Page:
• Patri Friedman

    Rafe – thanks for pointing out the reflective question of how my argument applies to this forum.

    Michael – yes, I’d be very interested in a good exploration of some of the topics I’ve had trouble figuring out on my own. Examples include: Are vaccines bad for newborns? Is aspartame bad for you? Is Bussard’s fusion theory total BS or a $200M panacea of cheap energy?

    Doug – The specific name is irrelevant. What matters is that a bunch of people have gotten together under some common name with a magazine and membership fees, thus creating a group identity which discourages risky, interesting work.

  • Dagon

    There are two parts to your post. 1) easy cases are boring, and not worth the energy they get. 2) Skepticism has it’s own orthodoxy, which can hide truth.

    For the first, I’m happy to have people pushing skepticism on people who, generally, I think are over-credible. Most of the proselytizers aren’t invited to my dinner parties, of course. Note that most “movements” aren’t about seeking truth, but about spreading truth. It’s a different purpose, and has validity if you value per-capita knowledge distinctly from your personal knowledge or maximum human knowledge.

    I’d love to hear your model of knowledge that includes a fractal boundary between truth and untruth. Mine is more of a gradient of certainty, varying by individual. More like an electron’s orbital than a Mandelbrot set. However, in both models, the same question applies: How do you allocate your truth-seeking resources?

    Robin started this blog with the apparent theory that identifying systematic error is one very good way to lower the barrier to both finding and spreading truth.

    For the second point, I completely agree. There are a whole lot of people who think they’re questioning authority, but are really just supporting a different authority.

  • Patri Friedman

    Note that most “movements” aren’t about seeking truth, but about spreading truth. It’s a different purpose, and has validity if you value per-capita knowledge distinctly from your personal knowledge or maximum human knowledge.

    I’m all in favor of that purpose, but I don’t see how The Skeptical Inquirer achieves it. It is a publication read by those not in need of convincing – most commonly known as “preaching to the choir”. Articles in mainstream magazines and newspapers about the easy cases would be a different matter.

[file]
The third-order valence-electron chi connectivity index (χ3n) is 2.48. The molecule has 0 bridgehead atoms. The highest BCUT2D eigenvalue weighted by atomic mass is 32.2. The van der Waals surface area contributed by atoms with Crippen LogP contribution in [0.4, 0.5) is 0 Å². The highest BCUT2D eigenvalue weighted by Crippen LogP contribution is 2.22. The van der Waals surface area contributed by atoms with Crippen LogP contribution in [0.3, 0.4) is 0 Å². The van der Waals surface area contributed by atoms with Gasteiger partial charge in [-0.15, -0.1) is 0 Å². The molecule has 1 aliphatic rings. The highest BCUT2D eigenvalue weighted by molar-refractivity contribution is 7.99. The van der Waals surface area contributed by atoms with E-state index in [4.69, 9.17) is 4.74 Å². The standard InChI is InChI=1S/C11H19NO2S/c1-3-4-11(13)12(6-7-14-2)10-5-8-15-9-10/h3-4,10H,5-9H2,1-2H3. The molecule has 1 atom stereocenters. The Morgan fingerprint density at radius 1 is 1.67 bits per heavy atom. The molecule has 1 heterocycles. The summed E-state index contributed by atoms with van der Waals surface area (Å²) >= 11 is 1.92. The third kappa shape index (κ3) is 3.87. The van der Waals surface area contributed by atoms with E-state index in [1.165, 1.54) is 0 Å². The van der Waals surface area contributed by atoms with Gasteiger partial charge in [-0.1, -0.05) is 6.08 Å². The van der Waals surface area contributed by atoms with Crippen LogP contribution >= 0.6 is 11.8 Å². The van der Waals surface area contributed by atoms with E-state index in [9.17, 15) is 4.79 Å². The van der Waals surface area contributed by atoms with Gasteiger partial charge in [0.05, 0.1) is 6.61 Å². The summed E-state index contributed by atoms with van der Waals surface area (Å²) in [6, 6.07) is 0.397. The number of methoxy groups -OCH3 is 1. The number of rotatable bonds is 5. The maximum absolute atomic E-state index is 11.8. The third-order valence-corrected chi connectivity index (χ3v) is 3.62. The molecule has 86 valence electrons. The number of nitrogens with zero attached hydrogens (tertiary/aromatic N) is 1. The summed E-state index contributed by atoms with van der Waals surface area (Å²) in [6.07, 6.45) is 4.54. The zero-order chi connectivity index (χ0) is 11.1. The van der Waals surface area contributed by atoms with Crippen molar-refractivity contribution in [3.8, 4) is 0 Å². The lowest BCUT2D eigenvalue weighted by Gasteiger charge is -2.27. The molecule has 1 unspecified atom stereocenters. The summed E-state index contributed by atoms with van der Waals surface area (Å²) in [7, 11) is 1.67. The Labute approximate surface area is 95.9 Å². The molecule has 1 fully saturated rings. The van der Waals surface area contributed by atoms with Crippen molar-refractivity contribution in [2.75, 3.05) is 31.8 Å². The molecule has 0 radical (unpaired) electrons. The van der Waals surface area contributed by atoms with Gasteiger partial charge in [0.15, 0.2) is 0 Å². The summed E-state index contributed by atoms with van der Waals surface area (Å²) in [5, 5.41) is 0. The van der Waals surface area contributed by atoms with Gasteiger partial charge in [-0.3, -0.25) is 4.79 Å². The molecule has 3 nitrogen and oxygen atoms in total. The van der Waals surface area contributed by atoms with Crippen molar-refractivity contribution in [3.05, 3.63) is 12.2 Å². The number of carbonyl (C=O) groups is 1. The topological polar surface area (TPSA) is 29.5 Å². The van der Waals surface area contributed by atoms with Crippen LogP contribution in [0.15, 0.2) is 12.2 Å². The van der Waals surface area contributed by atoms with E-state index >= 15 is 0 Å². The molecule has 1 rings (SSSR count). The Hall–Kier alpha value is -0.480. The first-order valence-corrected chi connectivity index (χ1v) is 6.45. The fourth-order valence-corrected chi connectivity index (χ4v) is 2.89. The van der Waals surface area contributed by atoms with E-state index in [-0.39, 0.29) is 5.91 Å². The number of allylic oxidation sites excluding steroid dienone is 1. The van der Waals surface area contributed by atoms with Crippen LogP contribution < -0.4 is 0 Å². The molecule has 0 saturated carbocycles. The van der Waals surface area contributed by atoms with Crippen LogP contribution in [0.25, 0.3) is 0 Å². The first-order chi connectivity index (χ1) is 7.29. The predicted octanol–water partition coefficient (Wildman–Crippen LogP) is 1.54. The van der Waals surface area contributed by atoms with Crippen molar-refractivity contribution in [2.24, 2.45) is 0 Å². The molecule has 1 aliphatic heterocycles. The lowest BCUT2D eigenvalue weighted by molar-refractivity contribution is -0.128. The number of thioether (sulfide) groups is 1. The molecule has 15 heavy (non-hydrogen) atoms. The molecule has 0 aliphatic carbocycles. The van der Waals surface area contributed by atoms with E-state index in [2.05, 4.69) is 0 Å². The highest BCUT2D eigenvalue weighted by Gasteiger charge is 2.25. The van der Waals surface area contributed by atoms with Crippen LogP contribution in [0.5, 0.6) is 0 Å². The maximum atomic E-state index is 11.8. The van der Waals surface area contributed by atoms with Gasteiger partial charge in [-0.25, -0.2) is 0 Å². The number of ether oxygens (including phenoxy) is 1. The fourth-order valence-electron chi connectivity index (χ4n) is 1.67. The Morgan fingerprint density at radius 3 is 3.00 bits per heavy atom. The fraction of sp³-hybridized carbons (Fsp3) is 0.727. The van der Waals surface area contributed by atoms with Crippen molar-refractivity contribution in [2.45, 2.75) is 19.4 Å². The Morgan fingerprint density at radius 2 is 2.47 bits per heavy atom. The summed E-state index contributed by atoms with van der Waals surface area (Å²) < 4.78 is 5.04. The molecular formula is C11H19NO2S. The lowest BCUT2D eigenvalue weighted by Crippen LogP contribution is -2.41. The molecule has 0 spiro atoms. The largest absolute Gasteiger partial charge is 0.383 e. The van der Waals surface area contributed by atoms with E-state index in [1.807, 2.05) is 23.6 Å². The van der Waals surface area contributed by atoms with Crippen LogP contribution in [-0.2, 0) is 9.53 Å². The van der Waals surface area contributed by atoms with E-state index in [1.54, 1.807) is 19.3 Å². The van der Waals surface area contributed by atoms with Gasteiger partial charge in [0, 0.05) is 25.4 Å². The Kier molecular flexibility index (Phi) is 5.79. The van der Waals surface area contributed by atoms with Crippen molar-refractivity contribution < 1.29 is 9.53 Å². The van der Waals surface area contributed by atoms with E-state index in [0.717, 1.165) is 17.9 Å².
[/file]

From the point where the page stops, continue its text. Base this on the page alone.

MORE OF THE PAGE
• http://profile.typekey.com/sentience/ Eliezer Yudkowsky

    Patri, it can be useful to preach to the choir when the choir goes out and preaches in turn and would like a handy database of arguments.

  • http://rafefurst.wordpress.com/ Rafe Furst

    Patri, you nailed it on two of the three examples of relevance I think. (IMO, we’d know by now if there were going to be non-linear effects of aspartame at the levels it’s consumed). More to the point, I advocate info markets for relevance, independent of truth, although I think that prediction/truth trading volume is an okay proxy for relevance in the absence if such alternative mechanisms.

  • http://omniorthogonal.blogspot.com mtraven

    People who are attracted to the Skeptics Society and the like seem to be those who are trying hard to resist the pull of religious faith, and thus treat skepticism somewhat in the manner of an alternate belief system. That accounts for the very mild aura of cultishness that surrounds it, and the preaching to the choir — like a religion, they are trying to reinforce their own faith, even if it’s faith in reason.

    That sounds more critical than I mean to be. In fact, if you you have religious tendencies then the effort to channel them into a more fact-based rational group has to be applauded. But the resulting atmosphere might put off those whose skepticism runs deeper.

  • http://www.brainwacker.com Brian Macker

    MTRaven,

    Actually CSICOP is very unsatisfyingly to the atheist because it has a policy of not going after your religious superstitions. I was a member during my high school years and into college and it was a useful tool for gaining information to debate meatheads who believed in UFOs, Astrology, Biorythms, and the like. I don’t see how getting a magazine once every couple months counts as a ‘cult’. I did go to one of the meetings and got to hear Richard Dawkins speak and actually met him out in the field by some dinosaur tracks.